Wednesday, August 08, 2007

An American Terrorist Handbook

The New York Times is asking people to submit their best and brightest ideas for killing Americans. "Think like a terrorist for a day!" Wow, what fun! And hey, we can help Uncle Sam prepare at the same time - goes the logic.

For a plausible terrorist scenario, read Orson Scott Card's recent book, Empire. Beyond that, I'm not quite sure what I think about this "public service" of Mr. Levitt's.

For starters, these types of black exercises, while interesting and thought provoking, have the potential to cause great harm in a public forum. I understand the altruistic logic of playing these games, believing that the government should be aware of every type of scenario possible. However, the feds cannot possibly prepare for every single incident imaginable. By giving rise to a forum where people are free to let their imaginations run wild about ways to kill our fellow citizens, the NYT is essentially setting up a "cookbook" of sorts for those who would do us harm. Tell me, does the NYT think students should be able to list ways in which they can kill their classmates online in an open forum like this one? I doubt it.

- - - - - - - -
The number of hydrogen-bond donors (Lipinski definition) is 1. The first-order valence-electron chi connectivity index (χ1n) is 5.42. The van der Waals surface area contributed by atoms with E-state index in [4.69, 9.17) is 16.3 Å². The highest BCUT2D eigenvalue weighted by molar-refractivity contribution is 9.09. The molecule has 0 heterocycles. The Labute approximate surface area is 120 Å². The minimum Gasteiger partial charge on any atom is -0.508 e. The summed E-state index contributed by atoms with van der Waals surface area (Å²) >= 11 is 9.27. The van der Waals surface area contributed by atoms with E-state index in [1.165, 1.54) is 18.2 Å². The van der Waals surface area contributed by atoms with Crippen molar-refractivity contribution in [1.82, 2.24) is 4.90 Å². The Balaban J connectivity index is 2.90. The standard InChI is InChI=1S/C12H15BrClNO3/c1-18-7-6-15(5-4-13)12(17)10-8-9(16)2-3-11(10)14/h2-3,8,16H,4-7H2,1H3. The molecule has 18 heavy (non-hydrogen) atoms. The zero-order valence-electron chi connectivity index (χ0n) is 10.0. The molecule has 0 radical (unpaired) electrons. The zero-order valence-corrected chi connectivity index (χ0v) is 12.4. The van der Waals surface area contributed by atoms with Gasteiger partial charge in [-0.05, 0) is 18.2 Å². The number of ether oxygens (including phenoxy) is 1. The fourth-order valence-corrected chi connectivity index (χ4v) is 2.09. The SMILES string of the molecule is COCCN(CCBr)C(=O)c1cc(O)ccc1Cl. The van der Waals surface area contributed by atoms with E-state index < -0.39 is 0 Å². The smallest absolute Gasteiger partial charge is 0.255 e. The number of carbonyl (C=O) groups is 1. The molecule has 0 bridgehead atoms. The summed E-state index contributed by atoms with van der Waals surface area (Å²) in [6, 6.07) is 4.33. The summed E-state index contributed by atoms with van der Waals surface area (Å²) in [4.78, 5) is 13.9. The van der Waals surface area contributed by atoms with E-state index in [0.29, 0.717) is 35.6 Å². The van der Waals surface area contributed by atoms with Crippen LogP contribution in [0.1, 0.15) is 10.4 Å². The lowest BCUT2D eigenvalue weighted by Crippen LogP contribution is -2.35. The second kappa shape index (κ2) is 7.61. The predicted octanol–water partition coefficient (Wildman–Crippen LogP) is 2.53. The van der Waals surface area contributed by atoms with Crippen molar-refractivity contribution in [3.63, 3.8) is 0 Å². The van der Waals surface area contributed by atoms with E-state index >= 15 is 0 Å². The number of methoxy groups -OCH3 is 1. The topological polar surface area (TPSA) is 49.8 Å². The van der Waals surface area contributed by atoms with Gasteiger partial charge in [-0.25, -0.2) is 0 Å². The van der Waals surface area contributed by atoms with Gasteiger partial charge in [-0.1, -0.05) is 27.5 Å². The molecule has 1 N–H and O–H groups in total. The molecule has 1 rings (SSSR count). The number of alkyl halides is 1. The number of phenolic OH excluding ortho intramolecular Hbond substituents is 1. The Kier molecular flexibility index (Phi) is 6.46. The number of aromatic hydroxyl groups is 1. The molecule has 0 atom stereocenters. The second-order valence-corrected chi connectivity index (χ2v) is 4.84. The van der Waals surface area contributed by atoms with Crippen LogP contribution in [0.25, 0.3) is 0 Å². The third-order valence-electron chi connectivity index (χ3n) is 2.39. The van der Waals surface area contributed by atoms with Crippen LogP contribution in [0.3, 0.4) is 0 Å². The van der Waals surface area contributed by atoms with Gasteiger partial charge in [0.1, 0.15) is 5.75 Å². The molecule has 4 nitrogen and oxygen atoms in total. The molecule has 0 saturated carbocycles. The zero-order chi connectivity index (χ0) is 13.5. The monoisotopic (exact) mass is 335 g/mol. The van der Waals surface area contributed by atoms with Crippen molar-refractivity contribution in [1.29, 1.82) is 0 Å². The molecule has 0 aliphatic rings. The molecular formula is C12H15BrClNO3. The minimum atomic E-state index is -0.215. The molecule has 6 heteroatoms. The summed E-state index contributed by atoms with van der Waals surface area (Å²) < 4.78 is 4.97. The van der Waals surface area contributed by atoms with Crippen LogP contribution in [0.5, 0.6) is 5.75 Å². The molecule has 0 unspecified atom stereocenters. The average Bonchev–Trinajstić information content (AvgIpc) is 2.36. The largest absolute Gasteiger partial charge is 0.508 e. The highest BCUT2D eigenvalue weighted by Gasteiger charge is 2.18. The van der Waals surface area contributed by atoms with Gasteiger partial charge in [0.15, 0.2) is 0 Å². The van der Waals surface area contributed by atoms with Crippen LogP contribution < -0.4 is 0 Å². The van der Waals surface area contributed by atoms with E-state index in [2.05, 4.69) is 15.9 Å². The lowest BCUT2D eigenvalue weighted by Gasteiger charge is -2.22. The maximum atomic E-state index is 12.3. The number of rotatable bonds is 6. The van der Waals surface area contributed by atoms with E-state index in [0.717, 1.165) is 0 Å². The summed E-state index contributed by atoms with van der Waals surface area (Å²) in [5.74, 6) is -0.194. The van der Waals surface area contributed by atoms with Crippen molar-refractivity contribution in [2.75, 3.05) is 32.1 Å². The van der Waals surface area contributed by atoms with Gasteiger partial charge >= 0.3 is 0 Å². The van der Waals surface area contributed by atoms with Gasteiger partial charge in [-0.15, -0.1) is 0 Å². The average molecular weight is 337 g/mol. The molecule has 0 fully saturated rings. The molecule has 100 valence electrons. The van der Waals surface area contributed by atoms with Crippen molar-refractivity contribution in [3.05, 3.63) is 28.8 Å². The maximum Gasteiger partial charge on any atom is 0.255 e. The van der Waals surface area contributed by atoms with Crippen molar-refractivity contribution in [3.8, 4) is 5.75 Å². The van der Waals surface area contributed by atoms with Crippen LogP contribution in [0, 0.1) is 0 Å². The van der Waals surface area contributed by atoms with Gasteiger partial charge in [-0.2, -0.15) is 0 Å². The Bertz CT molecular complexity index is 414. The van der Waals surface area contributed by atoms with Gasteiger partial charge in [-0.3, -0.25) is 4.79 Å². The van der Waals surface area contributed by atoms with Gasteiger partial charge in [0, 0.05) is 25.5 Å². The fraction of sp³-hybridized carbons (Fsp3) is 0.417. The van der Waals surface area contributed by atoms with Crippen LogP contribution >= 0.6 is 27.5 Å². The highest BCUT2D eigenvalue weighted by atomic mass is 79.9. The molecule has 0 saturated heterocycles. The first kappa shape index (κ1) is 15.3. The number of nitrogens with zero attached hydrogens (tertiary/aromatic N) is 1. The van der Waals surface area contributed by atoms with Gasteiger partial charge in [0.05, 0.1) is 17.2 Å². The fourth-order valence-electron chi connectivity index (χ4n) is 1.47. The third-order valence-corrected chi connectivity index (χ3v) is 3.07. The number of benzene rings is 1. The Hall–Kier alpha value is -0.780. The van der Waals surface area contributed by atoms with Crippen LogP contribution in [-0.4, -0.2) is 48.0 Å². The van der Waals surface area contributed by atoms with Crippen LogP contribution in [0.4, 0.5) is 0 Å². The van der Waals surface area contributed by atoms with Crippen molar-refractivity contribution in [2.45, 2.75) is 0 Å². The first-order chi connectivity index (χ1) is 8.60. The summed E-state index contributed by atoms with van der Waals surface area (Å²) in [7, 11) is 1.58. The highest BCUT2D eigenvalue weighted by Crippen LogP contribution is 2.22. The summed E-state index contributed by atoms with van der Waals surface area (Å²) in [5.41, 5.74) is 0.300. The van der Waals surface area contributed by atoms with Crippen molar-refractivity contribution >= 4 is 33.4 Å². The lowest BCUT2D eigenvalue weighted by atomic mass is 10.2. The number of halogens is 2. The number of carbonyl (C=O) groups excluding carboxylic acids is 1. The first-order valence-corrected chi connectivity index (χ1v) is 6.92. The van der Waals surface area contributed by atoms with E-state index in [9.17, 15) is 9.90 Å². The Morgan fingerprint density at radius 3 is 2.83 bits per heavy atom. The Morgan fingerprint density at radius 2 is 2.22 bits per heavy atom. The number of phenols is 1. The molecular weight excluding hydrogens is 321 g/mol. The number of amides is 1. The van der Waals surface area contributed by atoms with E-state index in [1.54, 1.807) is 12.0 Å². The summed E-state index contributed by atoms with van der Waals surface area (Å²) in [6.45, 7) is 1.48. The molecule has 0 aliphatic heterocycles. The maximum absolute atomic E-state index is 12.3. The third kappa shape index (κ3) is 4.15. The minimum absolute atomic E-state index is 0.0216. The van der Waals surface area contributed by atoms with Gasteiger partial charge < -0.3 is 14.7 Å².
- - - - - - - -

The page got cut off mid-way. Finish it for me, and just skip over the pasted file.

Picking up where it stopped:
I'm all for tabletop exercises, but there are sanctioned forums and think-tanks for this particular task. And while some readers may stumble upon an attack scenario that hasn't been conceived of yet - one that actually has the potential to be carried out - the potential recipes that are listed here already far outweigh the government's ability to effectively prepare. So, what's the point? I mean, besides tabloid tactics to draw readers, what is the point?

It's a tough call to make, because I love creative thinking and writing. But when it comes to authoring what will amount to another Anarchist's Cookbook or Columbine Journal, I have to draw the line at common sense. This is a bad idea.

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